JUST how do Mozambican Trezagah, Zambian Macky2, Malawian Mr 265 and Zimbabwean Butterphly survive i.
Rebecca Phejane, of Setlopo village in Mahikeng, North West, gave birth to healthy triplets on Wednesday at Mahikeng Provincial Hospital, adding another set of triplets to the ones she already has.
She says she feels blessed to be a mother of six at her age, but wonders if she will cope.
Phejane is unemployed and lives with her unemployed mother.
She will rely on the state child grant and the father of her triplets, who is a contract worker at Impala Platinum Mine, to support her triplets.
Her bundle of joy, Omphile, Olerato and Omolemo - two girls and a boy - were delivered, weighing over two kilograms each. They were pronounced normal and healthy.
Her other four-year-old triplets, Oratile, Onthatile and Letlotlo - also two girls and a boy - did not have complications when they were born.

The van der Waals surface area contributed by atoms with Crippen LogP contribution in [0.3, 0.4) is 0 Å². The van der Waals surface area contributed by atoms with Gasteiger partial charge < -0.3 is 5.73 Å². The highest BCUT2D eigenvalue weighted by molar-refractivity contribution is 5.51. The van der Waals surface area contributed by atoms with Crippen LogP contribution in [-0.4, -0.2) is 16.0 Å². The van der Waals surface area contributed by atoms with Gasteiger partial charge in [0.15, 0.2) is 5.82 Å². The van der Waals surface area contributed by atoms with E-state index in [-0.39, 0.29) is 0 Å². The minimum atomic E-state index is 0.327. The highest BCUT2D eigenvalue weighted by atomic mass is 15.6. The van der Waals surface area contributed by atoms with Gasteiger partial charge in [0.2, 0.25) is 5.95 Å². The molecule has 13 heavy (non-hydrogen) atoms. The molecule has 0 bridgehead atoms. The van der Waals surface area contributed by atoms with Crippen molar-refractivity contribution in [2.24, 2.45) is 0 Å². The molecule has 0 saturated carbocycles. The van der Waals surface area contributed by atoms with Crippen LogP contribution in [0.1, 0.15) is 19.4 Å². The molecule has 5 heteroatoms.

Phejane said she was expecting one child during her second pregnancy but, to her surprise, her gynaecologist told her she was carrying another set of triplets.
"I did not know how to react. I knew I was struggling to support my first ones and I did not want to go through that pain and suffering again," the mother of six said.
Phejane, who still walks with difficulty, said: "There is no rest. There is no mama. I am feeling sick this time. It's all about the babies."
Her doctor, Dr Mahommad Saeed Mather, said: "Phejane's case was very rare and one in a million."
He said most of the cases of multiple babies were as a result of artificialinsemination.
Mather said to produce three eggs at the same time was amazing, but to produce them again at the second pregnancy was a miracle.
"Naturally conceived triples are rare, but having a second set is extremely rare. Rebecca is blessed to have this ability to produce three eggs during ovulation and also to have delivered three healthy normal babies," Mather said.
He said had it not been for Phejane's early visit to him, the children could have suffered complications.
"Thanks to early ultrasound screening, I was able to detect the triplets and monitor their progress thereafter," the gynaecologist said.
Phejane only studied up to matric and wants to study further. She is looking for any help to raise her children.
"It does not have to be money, I need physical help and if someone has disposable nappies or formula milk or clothes to donate, I would appreciate it," the mother of six appealed.